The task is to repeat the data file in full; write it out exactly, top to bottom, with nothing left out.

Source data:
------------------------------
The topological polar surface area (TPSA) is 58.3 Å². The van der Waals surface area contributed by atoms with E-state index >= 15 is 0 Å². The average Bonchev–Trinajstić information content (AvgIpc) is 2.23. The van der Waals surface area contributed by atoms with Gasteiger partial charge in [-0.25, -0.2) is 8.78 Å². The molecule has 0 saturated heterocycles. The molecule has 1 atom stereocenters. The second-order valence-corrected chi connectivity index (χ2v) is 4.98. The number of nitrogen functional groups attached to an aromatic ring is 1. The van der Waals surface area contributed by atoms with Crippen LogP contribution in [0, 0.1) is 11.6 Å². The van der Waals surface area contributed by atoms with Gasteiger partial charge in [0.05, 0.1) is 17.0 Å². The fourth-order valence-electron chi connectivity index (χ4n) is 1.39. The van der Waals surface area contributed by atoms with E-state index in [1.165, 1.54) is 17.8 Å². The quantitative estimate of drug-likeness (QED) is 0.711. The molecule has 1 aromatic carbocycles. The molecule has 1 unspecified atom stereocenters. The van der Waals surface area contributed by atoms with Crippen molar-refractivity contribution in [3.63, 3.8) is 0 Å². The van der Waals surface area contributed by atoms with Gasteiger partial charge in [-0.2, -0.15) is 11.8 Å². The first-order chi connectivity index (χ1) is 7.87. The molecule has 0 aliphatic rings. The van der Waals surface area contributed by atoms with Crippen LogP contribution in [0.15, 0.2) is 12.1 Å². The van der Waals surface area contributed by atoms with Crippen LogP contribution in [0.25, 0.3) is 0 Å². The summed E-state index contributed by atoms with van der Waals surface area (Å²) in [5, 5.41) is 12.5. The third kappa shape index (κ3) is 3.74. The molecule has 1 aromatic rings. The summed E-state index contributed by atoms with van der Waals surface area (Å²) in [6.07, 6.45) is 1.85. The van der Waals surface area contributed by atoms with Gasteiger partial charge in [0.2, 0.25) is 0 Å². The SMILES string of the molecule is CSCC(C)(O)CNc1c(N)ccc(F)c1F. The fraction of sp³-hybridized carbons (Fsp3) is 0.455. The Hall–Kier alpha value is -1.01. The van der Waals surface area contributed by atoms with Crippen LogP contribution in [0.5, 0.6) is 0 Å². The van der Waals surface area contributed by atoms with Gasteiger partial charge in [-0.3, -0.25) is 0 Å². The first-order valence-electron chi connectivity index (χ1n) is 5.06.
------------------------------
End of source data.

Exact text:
The topological polar surface area (TPSA) is 58.3 Å². The van der Waals surface area contributed by atoms with E-state index >= 15 is 0 Å². The average Bonchev–Trinajstić information content (AvgIpc) is 2.23. The van der Waals surface area contributed by atoms with Gasteiger partial charge in [-0.25, -0.2) is 8.78 Å². The molecule has 0 saturated heterocycles. The molecule has 1 atom stereocenters. The second-order valence-corrected chi connectivity index (χ2v) is 4.98. The number of nitrogen functional groups attached to an aromatic ring is 1. The van der Waals surface area contributed by atoms with Crippen LogP contribution in [0, 0.1) is 11.6 Å². The van der Waals surface area contributed by atoms with Gasteiger partial charge in [0.05, 0.1) is 17.0 Å². The fourth-order valence-electron chi connectivity index (χ4n) is 1.39. The van der Waals surface area contributed by atoms with E-state index in [1.165, 1.54) is 17.8 Å². The quantitative estimate of drug-likeness (QED) is 0.711. The molecule has 1 aromatic carbocycles. The molecule has 1 unspecified atom stereocenters. The van der Waals surface area contributed by atoms with Crippen molar-refractivity contribution in [3.63, 3.8) is 0 Å². The van der Waals surface area contributed by atoms with Gasteiger partial charge in [-0.2, -0.15) is 11.8 Å². The first-order chi connectivity index (χ1) is 7.87. The molecule has 0 aliphatic rings. The van der Waals surface area contributed by atoms with Crippen LogP contribution in [0.15, 0.2) is 12.1 Å². The van der Waals surface area contributed by atoms with Crippen LogP contribution in [0.25, 0.3) is 0 Å². The summed E-state index contributed by atoms with van der Waals surface area (Å²) in [5, 5.41) is 12.5. The third kappa shape index (κ3) is 3.74. The molecule has 1 aromatic rings. The summed E-state index contributed by atoms with van der Waals surface area (Å²) in [6.07, 6.45) is 1.85. The van der Waals surface area contributed by atoms with Gasteiger partial charge in [0.2, 0.25) is 0 Å². The SMILES string of the molecule is CSCC(C)(O)CNc1c(N)ccc(F)c1F. The fraction of sp³-hybridized carbons (Fsp3) is 0.455. The Hall–Kier alpha value is -1.01. The van der Waals surface area contributed by atoms with Crippen LogP contribution in [0.5, 0.6) is 0 Å². The van der Waals surface area contributed by atoms with Gasteiger partial charge in [-0.3, -0.25) is 0 Å². The first-order valence-electron chi connectivity index (χ1n) is 5.06.